The core, or stele, is the central portion of the root. Its outer layer of cells is called the pericycle. Branch roots grow from the pericycle. Inside the pericycle are two kinds of tissues, xylem and phloem. Xylem includes rows of dead, tubular cells called vessels, which conduct water and minerals up to the stem and leaves. Phloem consists largely of rows of long, living cells called sieve tubes. These cells transport food down from the leaves for use or storage by the root. In most roots, the xylem forms a pattern shaped like a star or the spokes of a wheel. The phloem lies between the points of the star or between the spokes.

root system

Secondary tissues. All the tissues described so far have been primary tissues. Such tissues differentiate from cells created in the apical meristem. Many plants that live just one year have only primary tissues in their roots. But other plants, especially those that live more than one year, have secondary tissues in their roots in addition to primary tissues. The growth of primary tissue adds to the length of a root. Secondary tissues add to the root's thickness. Secondary-tissue growth produces the large, brown, woody roots in trees, shrubs, and other plants that live for many years. Secondary tissues develop from two meristems. One, called the cork cambium, originates beneath the epidermis, generally in the pericycle. It produces cork cells and pushes them toward the outside of the root. As the cork expands outward, the endodermis, cortex, and epidermis die and peel off. The cork replaces them and becomes the outer covering of the root. The other secondary meristem, the cambium, lies between the primary xylem and the primary phloem. It produces secondary xylem cells toward the center of the root, and secondary phloem cells toward the outside.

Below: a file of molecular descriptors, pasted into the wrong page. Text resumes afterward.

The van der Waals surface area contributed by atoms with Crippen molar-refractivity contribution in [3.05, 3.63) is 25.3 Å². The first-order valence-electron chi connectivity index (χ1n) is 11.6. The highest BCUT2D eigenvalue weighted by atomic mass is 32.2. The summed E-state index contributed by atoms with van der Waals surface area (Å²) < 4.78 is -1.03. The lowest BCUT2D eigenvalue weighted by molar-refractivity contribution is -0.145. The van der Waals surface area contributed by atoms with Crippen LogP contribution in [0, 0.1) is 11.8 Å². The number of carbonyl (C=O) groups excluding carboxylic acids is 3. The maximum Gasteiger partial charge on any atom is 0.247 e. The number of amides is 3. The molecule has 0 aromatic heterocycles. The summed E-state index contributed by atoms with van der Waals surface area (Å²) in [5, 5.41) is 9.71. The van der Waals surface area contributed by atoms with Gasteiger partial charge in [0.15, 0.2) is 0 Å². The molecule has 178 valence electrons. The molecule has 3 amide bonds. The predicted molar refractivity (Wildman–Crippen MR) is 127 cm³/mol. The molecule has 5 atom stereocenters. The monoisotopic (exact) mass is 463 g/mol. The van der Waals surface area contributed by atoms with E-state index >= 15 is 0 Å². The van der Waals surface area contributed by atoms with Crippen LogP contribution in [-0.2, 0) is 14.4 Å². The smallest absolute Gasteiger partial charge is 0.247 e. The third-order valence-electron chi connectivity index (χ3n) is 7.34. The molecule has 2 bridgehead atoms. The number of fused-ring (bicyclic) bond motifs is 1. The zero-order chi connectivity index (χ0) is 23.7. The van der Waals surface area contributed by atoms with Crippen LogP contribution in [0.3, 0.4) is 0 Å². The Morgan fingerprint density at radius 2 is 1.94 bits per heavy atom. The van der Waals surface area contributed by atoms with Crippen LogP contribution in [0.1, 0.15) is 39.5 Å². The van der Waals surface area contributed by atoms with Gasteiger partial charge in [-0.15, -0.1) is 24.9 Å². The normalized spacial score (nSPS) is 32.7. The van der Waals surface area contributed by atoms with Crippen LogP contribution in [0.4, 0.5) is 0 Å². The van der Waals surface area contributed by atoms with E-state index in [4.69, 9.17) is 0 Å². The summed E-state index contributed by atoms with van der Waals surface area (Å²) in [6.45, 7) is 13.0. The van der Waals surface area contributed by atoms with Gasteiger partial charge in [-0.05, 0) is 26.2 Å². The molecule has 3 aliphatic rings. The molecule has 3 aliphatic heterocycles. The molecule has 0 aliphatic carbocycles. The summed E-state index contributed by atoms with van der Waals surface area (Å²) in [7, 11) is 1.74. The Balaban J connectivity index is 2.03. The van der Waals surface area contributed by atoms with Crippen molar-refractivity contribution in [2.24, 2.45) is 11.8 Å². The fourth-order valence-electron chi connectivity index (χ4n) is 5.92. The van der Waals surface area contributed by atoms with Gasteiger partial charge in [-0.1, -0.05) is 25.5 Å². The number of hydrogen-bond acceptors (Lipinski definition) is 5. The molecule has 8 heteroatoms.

pictures kinds of roots

pictures kinds of roots

The importance of roots

Fleshy taproots rank among the most important vegetables. Fleshy taproots include beets, carrots, radishes, rutabagas, and turnips. Sweet potatoes are a root used not only as food, but also in making alcohol, starch, and syrup. Roots of the cassava plant are a popular food in the tropics. The roots of tropical yams are used in producing cortisone and related drugs.

Add Your Knowledge About Plants
How plants grow
Factors affecting plant growth
How plants reproduce
Parts of plants
L e a f
The importance of leaves
The leaf becomes fully grown
Specialized Leaves
How a leaf makes food
How to Collect Leaves
The Parts of a Flower
Variations in flower structure
The role of flowers in reproduction
Kinds of roots

Roots help prevent erosion of soil by wind and water. Soil is held in place by the dense network of roots of grasses, trees, and other plants. Plants called legumes, which include clover, peas, and soybeans, help enrich the soil. Swellings on their roots contain bacteria that convert nitrogen from the air into compounds. These compounds are useful to the plant. After the plant dies, the compounds become part of the soil.